Wage Compression and Symbolic Egalitarianism

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An organisations internal pay structure can affect the way employees perform to the business strategy. Where a workers performance not only depends on the level of pay they receive (Solow, 1979, in Alexopoulos & Cohen, 2003), but also takes into consideration their pay compared to workers above and below them, those within the same occupational group, and the external labour market (Akerlof and Yellen, 1990). Pfeffer (2005) argues that wage compression, which is the act of reducing the size of the pay differences among employees, improves productivity. To gain competitive advantage, organisations need to acknowledge not only hierarchical wage compression (between management and employees) but also the differences between individuals at similar levels. Narrowing pay discrepancies in a team-based environment promotes a sense of community and a common fate, leading to greater efficiency as it lessens interpersonal competition but increases collaboration (Pfeffer, 2005). Pay compression thus advocates equity theory; that if internal factors and external competitiveness are aligned, employees perceive their pay to be fair and exert maximum effort (Milkovich, Newman, Gerhart, 2011).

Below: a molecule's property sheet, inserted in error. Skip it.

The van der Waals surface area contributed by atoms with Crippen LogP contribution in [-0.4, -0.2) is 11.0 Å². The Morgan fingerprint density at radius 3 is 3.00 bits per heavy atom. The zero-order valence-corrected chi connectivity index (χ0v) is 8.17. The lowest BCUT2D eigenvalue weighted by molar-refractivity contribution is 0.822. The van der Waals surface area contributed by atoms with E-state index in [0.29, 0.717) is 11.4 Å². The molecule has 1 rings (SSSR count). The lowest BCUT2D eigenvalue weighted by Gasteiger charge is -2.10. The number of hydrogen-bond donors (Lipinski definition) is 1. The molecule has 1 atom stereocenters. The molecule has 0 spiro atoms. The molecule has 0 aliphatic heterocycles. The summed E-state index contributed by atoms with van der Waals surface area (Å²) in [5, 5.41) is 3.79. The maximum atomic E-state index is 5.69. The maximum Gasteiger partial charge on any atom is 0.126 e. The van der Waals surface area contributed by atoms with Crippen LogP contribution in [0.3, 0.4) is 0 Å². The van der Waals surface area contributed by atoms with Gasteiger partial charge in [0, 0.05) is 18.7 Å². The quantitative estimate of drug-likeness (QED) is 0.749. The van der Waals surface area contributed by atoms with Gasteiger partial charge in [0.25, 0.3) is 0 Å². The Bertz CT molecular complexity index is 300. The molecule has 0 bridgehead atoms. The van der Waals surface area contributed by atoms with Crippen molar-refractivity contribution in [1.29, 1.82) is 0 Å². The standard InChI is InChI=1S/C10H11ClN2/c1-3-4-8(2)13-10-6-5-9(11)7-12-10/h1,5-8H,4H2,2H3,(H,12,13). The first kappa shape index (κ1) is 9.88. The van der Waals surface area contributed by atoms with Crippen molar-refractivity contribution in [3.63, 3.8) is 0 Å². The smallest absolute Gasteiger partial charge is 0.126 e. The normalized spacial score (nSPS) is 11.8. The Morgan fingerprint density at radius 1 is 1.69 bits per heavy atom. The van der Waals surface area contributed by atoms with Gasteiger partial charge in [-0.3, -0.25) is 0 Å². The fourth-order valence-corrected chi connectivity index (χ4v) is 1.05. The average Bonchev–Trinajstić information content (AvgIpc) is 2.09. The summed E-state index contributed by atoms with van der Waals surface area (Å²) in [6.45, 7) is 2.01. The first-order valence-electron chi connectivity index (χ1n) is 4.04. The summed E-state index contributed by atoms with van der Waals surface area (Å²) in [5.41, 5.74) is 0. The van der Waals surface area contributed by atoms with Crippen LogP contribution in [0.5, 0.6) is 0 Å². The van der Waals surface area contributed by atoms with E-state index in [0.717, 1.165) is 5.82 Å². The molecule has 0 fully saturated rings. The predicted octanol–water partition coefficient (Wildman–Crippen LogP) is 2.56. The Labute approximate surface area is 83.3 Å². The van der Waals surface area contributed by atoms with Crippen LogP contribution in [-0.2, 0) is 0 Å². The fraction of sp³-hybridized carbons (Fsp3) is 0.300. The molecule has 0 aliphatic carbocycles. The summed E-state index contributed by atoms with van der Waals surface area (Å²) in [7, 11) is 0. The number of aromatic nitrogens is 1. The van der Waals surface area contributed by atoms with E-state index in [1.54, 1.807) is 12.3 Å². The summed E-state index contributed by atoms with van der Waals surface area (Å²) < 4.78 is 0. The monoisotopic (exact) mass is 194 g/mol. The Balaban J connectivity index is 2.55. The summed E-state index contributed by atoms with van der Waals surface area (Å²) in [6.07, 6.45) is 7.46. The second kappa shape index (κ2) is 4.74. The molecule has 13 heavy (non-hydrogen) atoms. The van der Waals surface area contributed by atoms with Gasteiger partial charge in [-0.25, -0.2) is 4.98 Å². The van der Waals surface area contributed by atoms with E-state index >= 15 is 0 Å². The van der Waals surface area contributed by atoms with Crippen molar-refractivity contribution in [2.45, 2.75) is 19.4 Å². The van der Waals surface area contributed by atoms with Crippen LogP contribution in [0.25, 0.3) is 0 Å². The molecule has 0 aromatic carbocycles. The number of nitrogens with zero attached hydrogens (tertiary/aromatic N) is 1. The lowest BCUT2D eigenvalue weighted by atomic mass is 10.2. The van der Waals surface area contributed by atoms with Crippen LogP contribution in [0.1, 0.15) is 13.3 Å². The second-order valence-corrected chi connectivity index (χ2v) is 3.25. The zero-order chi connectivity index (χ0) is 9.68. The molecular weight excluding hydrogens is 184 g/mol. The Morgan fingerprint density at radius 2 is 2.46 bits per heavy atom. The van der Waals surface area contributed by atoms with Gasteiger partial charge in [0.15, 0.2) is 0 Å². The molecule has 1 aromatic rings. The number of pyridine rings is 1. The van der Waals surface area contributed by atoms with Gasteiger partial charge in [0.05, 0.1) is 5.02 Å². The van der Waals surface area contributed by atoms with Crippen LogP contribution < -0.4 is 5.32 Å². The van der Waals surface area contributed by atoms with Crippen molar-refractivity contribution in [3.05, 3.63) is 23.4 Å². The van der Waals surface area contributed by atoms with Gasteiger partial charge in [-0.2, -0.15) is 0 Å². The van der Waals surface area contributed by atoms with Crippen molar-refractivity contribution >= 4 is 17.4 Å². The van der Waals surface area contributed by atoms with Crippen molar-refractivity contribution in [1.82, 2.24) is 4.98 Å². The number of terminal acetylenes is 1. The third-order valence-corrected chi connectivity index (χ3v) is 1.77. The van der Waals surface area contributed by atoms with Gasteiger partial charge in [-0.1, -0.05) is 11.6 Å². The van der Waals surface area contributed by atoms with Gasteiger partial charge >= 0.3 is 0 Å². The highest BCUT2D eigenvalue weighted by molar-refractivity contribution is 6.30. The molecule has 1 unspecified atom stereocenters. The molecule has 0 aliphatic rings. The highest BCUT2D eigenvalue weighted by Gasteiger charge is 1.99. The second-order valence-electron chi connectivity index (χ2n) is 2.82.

From this perspective, compressed pay is seen as a motivational tool to incentivise workers due to the fact that there is no added value for an individualistic nature, but rather a collective tendency. Pfeffer (2005) also argues that wage compression helps to de-emphasise pay. This in turn creates employees who are not driven by pay but value organisational attributes like the people as well as having work that is exciting and rewarding to them. By equalising pay, it draws attention to intrinsic forms of motivation. If pay is less salient, it means motiva...

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